Our house has a great collection of items handed down from previous generations – books, furniture, china, goblets, artwork, all sorts of items. My husband and I believe they bring meaning to our lives and help us remember who we are and where we belong. I am currently looking at things from at least three generations back, nearly one hundred years ago. They remind me that I am living the life that others paved the way for me to live. None of us got to where we are on our own, someone else paid a great price for our current success.
My paternal grandmother was the first person in our family to graduate from college, my husband’s maternal grandfather was the first one to graduate on his side of the family. We have both their hand lettered diploma’s hanging on the wall. On a recent visit my great nephew was asking about the diplomas and I told him who and the how and the when. He is sixteen and stood there for a long time gazing at the paper, realizing that someone he was related to graduated almost one hundred years ago in the same subject he is studying today. THAT is vintage excellence!
As the saying goes, if we fail to learn from the lessons of history we are destined to repeat them. How can we learn those lessons if we do not know about our history, about the people, places and things that have endured the ravages of time? In this song by Billy Joel the line, ‘is it a curse or a blessing that we give?’ expresses a great question? How can we answer it if we do not know our history? I do not believe that history defines us, it prepares us but only if we choose to learn from it.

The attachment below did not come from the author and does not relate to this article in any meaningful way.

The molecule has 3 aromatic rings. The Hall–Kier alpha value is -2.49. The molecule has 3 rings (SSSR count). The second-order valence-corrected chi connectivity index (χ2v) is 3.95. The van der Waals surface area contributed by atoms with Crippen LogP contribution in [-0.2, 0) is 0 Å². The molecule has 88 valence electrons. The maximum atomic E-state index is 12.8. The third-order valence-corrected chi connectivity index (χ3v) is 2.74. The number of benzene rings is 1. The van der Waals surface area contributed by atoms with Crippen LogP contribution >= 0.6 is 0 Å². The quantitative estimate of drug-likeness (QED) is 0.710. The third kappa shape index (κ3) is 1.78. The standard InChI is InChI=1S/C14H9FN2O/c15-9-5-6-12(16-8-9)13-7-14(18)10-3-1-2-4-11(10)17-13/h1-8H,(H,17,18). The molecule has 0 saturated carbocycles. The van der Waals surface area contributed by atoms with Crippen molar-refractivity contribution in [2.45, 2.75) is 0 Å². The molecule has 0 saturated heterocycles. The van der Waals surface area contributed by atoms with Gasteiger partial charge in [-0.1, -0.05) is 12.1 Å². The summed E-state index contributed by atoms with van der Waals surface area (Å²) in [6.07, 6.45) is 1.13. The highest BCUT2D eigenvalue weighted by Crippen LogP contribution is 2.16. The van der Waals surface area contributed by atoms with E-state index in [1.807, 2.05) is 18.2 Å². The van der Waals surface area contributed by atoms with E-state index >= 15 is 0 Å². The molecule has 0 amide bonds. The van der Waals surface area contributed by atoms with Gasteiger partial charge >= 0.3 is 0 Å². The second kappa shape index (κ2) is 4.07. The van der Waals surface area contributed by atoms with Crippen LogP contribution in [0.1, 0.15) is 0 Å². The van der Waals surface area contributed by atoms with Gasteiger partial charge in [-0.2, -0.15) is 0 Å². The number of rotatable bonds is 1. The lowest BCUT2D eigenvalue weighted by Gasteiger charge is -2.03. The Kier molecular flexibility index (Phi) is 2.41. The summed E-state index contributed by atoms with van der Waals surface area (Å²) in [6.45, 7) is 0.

What legacy are you leaving behind? Happiness, joy, contempt, fear, control or maybe just a bunch of old documents hoping someone else will do something with them all? Maybe today is the day you think again about all the stuff you own and decide how you want it to be handled, inherited or given to those you love? Let’s face it, it’s not about the stuff it’s about the blessing or curse you leave for the next generation to inherit.
I guess if someone is going to continue to live in the family home for a long time, and they can afford the death duties, then it doesn’t make any difference to how much stuff you leave behind. If you’re a collector or some random ‘mint-in-box’ toy that you’ve always maintained will be worth thousands, then it seems a bit mean to expect your family to try and sell it after you’ve gone. For example, if it’s sci-fi related merchandise and they’re just not that interested in it, then there’s the chance that they’ll sell it as a job lot for a fraction of what you thought it was worth. They’re hardly likely to schlep it around the fairs, shops and internet auctions to get the best individual prices for each figurine. If you’ve got a lot of stuff, and you’re knocking on a bit or think you might pop your clogs soon, then a bit of Swedish Death Cleaning would be a great gift for your family.
A curated box of memorabilia, paperwork, photographs, trinkets etc is one thing, a whole house of clutter is another.